Saturday, November 21, 2009

Angry at God?

I can recall in my teenage and early 20 years hear individuals say things like it was okay to be angry with God when you experience tragedies like the loss of loved ones and illnesses. In Edward Welch's book, "Addictions - A Banquet in the Grave," he writes the following about being angry with God in relationship to how God's holiness has been forgotten today:

Over the last thirty years, one of the remarkable changes within the Christian community has been the fact that we not only acknowledge anger with God, we tacitly approve it. Throughout history, people have wrestled with God's hand in our suffering, and some people would harbor anger against him because they deemed him unfair or unjust. Rarely, however, would such anger be voiced. When it was, there was always a sense that lightning could strike momentarily. Yet now, under the banner of openness and "God can take it," it is acceptable to be angry with God. But God is God. He is the king, and we are his servants (Rom. 6:22). We are his, and he has the right to bring whatever he wants into our lives. And who are we to stand in judgement of God's justice? Isn't that saying that we are the epitome of justice rather than saying that God's justice is holy, higher than our own? Who are we to critique God's love, especially when we are witnesses of the cross? God's love is a holy love. We cannot compare it to the love of a person. Instead, it is greater than anything we can imagine. If we don't see it in our immediate circumstances, it is because we are equating love with getting what we want. God's love, however, always has a larger view. It is more sophisticated - deeper and more multifaceted - than we know.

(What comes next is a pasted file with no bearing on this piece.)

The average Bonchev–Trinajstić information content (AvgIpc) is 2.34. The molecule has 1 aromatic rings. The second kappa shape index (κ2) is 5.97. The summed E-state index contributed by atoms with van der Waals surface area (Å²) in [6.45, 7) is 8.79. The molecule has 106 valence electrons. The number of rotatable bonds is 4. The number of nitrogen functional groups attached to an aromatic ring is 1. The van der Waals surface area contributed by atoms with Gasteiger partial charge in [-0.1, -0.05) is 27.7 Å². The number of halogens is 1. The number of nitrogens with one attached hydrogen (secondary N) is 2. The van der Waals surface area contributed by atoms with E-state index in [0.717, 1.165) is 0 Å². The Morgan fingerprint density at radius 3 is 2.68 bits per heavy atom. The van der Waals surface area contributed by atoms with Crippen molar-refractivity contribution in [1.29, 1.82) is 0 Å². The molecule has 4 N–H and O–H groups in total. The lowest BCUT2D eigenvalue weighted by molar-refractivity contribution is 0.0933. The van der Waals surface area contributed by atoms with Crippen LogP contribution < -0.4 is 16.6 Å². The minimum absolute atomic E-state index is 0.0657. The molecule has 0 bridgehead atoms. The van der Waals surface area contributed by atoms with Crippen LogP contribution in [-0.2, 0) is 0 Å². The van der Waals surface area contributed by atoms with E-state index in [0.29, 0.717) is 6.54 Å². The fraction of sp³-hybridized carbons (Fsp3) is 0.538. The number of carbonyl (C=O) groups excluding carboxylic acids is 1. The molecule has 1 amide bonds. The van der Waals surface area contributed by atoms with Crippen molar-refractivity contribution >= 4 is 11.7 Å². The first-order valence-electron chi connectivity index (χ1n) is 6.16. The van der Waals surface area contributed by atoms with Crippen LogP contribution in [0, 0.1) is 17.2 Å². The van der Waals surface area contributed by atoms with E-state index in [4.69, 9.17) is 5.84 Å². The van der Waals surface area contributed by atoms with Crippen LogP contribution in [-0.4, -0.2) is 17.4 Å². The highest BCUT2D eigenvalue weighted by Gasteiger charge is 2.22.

How true this is. We often think it is God's job to give us what we want or He really does not love us. Let us read how those of the past who have patiently endured suffering and tragedy in their lives and endures them knowing that God's love was true and His works in their lives were always from His love and for their absolute best. Welsh goes on to say:
The corrective is to keep the cross and resurrection in view. The cross displays holy love. The cross also indicated that sin is not something to be trifled with. It called down the wrath of God, and demanded a payment that we could never make ourselves. Only the cross can speak simultaneously about holy justice and holy love.
I am sure if Jesus would have demonstrated our view of God's love at times, then he would have questioned the love of the Father towards Him. But scripture proclaims that the Father has always loved the Son even when He bore the wrath of the Father for His people. May we with the Hebrews writer remember:
It is for discipline that you endure; God deals with you as with sons; for what son is there whom his father does not discipline? But if you are without discipline, of which all have become partakers, then you are illegitimate children and not sons. Furthermore, we had earthly fathers to discipline us, and we respected them; shall we not much rather be subject to the Father of spirits, and live? For they disciplined us for a short time as seemed best to them, but He disciplines us for our good, so that we may share His holiness. All discipline for the moment seems not to be joyful, but sorrowful; yet to those who have been trained by it, afterwards it yields the peaceful fruit of righteousness. (Hebrews 12:7-11)

Angry with God? May it never be. Not when what awaits you is peace, holiness, and righteousness.

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